Subject: Re: PAM
To: Dan Melomedman <>
From: Greg A. Woods <>
List: current-users
Date: 09/26/2002 02:08:52
[ On Wednesday, September 25, 2002 at 21:40:13 (-0400), Dan Melomedman wrote: ]
> Subject: Re: PAM
> Greg A. Woods wrote:
> > That's a different problem.  Static linked code does not require by
> > definition that the authentication be done in a separate process.  A
> > separate process simply lends one a number of new features.  Whether
> > those features are usefull or not depends highly on the circumstances
> > where and why a particular auth scheme is being used.
> Separate processes are needed for more than features.

I don't think you're saying anything different than I said except you're
making an additional claim which is not strictly true.  No separate
process is _necessary_, just Anything which can be done with dynamic
loading can also be done with static linking (except PAM -- it
essentially requires dynamic loading by design, which is of course its
biggest failure, since if PAM were a framework which allowed runtime
pluggability for those willing to chance it and in a position of
desparate need instead of requiring it then the story might be

The additional features I hinted at are indeed exactly the kinds of
separation of privilege and "runtime" flexibilities that you hint at.


> Software not following these 
> principals include Sendmail and BIND. Both are embarassment to the 
> Internet.

Fundamentally the failures of BIND and Sendmail have nothing whatsoever
to do with their monolithic structure -- it's the domain of their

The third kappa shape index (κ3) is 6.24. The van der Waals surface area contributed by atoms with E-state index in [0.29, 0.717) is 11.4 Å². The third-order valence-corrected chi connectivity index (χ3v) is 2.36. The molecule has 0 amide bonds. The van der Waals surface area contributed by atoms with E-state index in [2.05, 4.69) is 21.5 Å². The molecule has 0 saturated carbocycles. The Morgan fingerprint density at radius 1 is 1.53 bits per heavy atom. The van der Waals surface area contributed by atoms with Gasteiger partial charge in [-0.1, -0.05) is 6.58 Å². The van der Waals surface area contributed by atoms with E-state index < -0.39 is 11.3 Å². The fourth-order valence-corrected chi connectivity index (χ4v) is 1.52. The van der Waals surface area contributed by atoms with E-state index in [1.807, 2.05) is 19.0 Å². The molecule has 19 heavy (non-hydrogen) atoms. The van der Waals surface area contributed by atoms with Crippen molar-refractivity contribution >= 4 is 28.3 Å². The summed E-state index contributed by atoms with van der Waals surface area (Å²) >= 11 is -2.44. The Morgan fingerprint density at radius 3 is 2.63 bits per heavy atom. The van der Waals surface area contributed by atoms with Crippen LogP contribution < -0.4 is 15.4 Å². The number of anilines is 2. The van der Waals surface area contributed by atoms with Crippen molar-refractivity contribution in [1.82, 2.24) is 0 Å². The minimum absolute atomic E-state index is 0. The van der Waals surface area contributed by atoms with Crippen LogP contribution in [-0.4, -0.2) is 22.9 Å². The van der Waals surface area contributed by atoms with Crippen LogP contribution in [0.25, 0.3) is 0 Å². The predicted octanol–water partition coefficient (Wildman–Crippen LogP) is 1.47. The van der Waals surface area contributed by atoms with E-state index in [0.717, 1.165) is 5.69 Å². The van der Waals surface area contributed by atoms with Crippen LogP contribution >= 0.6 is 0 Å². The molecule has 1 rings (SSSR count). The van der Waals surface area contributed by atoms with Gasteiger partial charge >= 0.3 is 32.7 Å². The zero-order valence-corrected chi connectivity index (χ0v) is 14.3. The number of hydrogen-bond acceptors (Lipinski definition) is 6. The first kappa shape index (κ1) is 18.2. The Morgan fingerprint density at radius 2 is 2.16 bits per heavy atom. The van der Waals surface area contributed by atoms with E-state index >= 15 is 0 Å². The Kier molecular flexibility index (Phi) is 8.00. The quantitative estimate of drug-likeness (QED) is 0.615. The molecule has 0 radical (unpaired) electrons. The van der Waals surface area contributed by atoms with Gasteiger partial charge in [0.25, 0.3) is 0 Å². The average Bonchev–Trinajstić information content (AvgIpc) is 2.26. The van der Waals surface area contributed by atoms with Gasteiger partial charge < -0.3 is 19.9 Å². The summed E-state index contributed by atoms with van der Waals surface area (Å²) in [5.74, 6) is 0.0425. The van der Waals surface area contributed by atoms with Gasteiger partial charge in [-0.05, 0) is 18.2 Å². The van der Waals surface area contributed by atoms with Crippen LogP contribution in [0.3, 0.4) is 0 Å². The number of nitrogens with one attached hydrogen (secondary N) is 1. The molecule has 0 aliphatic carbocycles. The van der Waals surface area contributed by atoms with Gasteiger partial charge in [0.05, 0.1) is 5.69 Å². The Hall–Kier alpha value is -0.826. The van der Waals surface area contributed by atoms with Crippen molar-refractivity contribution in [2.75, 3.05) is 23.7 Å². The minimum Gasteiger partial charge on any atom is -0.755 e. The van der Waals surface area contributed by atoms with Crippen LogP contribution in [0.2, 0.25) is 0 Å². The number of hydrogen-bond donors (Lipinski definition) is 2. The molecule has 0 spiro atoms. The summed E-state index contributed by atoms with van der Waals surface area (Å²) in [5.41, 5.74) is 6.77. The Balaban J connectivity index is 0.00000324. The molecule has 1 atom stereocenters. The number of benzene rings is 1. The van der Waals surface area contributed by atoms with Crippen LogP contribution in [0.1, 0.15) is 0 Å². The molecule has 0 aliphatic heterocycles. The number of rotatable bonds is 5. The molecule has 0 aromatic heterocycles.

implementation which has made their implementations error prone, not
their basic composition as single long-running privileged processes.
After all the kernel is also a very large and hopefully long running
program with full privileges, even more than any user-land process it
services normally has.

Software written in plain C for Unix using the traditional standard
library, and especially using NUL-terminated strings carelessly, and not
following the principles of privilege separation and keeping the
privileged code as small and simple as possible will lend itself to
critical programming errors.  The privilege separation is really only
necessary though because it's very hard to write safe and secure code
using C and the standard library.  A mathematically proven correct
"system" could run entirely with the highest privileges and still be

								Greg A. Woods

+1 416 218-0098;            <>;           <>
Planix, Inc. <>; VE3TCP; Secrets of the Weird <>